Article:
University of Rochester

Rochester Review
January–February 2013
Vol. 75, No. 3

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Master Class

Leaving on a Jet Plane? Travel writer, editor, and blogger Ed Wetschler ’68 has some advice.Interview by Karen McCally ’02 (PhD)

As a travel writer and blogger, in any typical month, I’m like a centipede trying to walk in 50 different directions. I travel at least once a month, and when I’m home, I’m working on four or five stories at once. I’m also doing a lot of social media., of which I’m a co-owner, is a social network for travelers.

The people we’re writing about fund the travel in most cases. From a realistic point of view, that doesn’t give you a lot of faith in what you’re reading, nor should it. That’s why you read so much praise. That’s why people get mad at me when I come home from a trip and say, “I’m not writing about this.” I believe I’m under an obligation not to write about a place if I don’t like it. Unless it’s really high visibility, and then I should because people think it’s great.

brennan (Illustration: David Cowles for Rochester Review)

In the Caribbean, there’s some great history, and people want to get away from the stereotype that it’s only a place to sun yourself on the beach. There are millions of tourists who will go to the Caribbean to an all-inclusive, stay within their hotel gates, and drink all day. But there’s also a growing demographic who are saying, “I want to get off campus.” And the prime minister of Grenada was saying just the other day, “People want to see more of us and know more about us.”

Ed Wetschler ’68

New York City

Executive Editor,

Caribbean Editor, Recommend magazine

Most offbeat travel experience: “In 1973, I went to Mykonos and I ran into an acquaintance—a bumbling guy who never seemed to have a date. He’d built a bamboo hut on a beach and he was spending the summer there with two stunning young women. Who knew?”

On St. Kitts, in the West Indies, they’ve just installed a historic train ride, a rare thing in the Caribbean. And for our 25th anniversary, my wife and I are going to Puerto Rico, to San Juan. We like the history there. There are these great fortress walls, and within the inner part of the city, this centuries-old colonial town. You see the kind of buildings that you can’t see north of the Rio Grande.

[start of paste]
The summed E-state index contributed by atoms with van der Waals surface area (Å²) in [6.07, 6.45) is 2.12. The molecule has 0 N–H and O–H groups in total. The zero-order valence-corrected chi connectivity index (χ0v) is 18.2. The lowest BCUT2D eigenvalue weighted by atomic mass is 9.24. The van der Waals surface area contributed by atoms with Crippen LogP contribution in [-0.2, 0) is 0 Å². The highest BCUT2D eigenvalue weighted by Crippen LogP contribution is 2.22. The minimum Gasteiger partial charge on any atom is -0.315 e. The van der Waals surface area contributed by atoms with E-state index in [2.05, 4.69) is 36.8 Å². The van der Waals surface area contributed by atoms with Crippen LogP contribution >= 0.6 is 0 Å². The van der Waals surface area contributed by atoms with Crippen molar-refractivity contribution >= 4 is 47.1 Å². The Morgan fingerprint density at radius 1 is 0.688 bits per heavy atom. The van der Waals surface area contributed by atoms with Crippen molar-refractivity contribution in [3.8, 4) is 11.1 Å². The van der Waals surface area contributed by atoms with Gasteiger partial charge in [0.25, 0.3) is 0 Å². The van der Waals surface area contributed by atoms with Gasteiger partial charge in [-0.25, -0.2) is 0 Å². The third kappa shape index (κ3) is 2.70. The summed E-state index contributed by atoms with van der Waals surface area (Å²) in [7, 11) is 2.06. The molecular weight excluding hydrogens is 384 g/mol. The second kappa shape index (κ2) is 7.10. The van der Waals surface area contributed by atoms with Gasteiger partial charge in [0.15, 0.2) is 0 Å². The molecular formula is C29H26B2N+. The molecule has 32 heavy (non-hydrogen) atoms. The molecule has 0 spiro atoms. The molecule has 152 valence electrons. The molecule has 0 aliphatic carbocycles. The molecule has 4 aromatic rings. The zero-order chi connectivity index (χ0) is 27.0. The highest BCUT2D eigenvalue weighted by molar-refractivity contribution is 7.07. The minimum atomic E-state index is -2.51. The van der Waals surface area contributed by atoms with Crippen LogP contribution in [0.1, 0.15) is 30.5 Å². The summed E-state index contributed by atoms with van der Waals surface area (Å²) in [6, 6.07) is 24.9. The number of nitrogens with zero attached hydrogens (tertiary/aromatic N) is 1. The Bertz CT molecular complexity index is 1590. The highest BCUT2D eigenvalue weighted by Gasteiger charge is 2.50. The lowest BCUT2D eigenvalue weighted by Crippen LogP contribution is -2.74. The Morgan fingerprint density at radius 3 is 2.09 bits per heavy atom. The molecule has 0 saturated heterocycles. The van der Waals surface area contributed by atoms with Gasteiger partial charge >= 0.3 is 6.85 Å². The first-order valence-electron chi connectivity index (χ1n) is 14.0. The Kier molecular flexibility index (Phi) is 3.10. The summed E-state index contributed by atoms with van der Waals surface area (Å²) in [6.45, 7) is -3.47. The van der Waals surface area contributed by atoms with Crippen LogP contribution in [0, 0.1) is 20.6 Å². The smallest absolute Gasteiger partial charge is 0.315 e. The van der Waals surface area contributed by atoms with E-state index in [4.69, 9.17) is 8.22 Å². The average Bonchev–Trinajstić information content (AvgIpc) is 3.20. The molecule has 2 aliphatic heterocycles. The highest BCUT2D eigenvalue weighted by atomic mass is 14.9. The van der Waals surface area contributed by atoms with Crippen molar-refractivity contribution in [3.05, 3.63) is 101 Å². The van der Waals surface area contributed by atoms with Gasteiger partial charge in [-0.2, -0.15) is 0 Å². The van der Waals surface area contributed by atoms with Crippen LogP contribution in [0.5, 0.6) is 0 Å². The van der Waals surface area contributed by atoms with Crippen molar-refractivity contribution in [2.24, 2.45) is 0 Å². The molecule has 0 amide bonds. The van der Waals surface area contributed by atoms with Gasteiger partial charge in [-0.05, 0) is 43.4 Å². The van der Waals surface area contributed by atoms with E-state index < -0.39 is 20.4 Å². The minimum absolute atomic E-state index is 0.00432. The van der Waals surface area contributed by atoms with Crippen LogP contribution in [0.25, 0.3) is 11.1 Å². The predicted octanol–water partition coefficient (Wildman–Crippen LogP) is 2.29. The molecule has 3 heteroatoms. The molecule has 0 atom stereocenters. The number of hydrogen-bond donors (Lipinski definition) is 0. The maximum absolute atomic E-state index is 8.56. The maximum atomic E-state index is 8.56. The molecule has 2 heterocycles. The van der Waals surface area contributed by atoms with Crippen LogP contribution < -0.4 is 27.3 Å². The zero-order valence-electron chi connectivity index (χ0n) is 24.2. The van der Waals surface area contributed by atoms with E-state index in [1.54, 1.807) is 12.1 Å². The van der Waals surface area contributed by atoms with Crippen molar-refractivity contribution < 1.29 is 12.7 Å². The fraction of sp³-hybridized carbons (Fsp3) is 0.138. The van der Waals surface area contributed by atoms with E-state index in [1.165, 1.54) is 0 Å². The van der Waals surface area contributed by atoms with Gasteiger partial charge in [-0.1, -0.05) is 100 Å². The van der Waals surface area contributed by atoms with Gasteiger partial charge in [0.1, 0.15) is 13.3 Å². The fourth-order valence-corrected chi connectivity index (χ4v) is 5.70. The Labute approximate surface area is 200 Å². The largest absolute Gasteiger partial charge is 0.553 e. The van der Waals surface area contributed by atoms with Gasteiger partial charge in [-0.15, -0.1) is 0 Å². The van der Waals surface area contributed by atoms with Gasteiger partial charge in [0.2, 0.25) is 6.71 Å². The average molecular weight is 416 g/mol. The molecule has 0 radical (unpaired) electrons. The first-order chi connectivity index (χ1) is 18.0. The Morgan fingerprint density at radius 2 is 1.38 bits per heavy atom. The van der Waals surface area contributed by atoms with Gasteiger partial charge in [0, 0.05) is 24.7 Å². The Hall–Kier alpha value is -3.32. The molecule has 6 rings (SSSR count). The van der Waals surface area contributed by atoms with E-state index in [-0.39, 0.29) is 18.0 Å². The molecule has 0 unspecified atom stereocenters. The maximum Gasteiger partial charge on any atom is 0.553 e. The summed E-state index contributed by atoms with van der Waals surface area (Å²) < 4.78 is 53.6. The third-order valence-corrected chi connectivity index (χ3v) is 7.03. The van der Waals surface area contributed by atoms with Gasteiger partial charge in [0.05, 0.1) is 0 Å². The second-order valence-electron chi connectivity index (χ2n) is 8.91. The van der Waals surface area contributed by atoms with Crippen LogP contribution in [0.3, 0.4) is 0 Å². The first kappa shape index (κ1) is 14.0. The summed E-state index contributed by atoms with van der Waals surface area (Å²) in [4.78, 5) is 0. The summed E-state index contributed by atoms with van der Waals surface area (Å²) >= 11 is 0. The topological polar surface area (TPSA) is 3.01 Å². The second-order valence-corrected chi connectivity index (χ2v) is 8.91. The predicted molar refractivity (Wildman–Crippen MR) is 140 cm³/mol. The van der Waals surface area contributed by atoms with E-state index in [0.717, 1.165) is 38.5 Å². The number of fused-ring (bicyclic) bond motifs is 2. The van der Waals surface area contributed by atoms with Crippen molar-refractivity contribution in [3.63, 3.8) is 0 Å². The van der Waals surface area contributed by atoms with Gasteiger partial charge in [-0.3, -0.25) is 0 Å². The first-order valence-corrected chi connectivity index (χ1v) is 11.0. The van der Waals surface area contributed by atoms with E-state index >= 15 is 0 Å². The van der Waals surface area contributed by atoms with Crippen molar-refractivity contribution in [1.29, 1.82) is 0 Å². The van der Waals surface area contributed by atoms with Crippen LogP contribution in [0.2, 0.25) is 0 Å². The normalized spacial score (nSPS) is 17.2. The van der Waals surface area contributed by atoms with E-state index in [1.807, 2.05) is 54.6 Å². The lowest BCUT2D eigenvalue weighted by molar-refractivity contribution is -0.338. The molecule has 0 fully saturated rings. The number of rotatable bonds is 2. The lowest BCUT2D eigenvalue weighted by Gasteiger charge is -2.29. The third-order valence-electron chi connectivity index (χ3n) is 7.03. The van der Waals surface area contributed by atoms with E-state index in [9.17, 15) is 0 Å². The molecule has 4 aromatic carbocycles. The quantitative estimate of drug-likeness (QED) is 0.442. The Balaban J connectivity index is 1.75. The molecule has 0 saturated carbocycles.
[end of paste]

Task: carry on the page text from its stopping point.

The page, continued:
I think Baltimore is spectacularly underrated as a tourist destination. The fabled waterfront restoration and development, which began around 20 years ago at the time the Camden Yards stadium was built, just keeps getting better and bigger and more beautiful. They just put up a Four Seasons Hotel that’s fabulous, as is the food there. Elsewhere in the city, the American Visionary Art Museum is one of the most interesting museums you’ll ever see, because the artists are these crazy people who didn’t know they were artists and made extraordinary things. The Baltimore Museum of Art—it’s amazing for a museum of this caliber to charge no admission. They have the world’s largest Matisse collection, and that’s counting a little country called France. The Pinball Museum really is a hoot, because you get to play. In 2014, it’ll be the bicentennial of Francis Scott Key’s penning of “The Star Spangled Banner” at Fort McHenry. It’s just amazing how well-preserved the fort is and how wonderful it is. And I happen to love the American Museum of Dentistry. It’s crazy. Who would have thought?

In some ways, the recession has helped tourists. Airlines cut back on flights. The result is that hotels in Mexico, the Caribbean, and other destinations that rely on American business are offering deep discounts. I’d recommend to any traveler a subscription to a newsletter like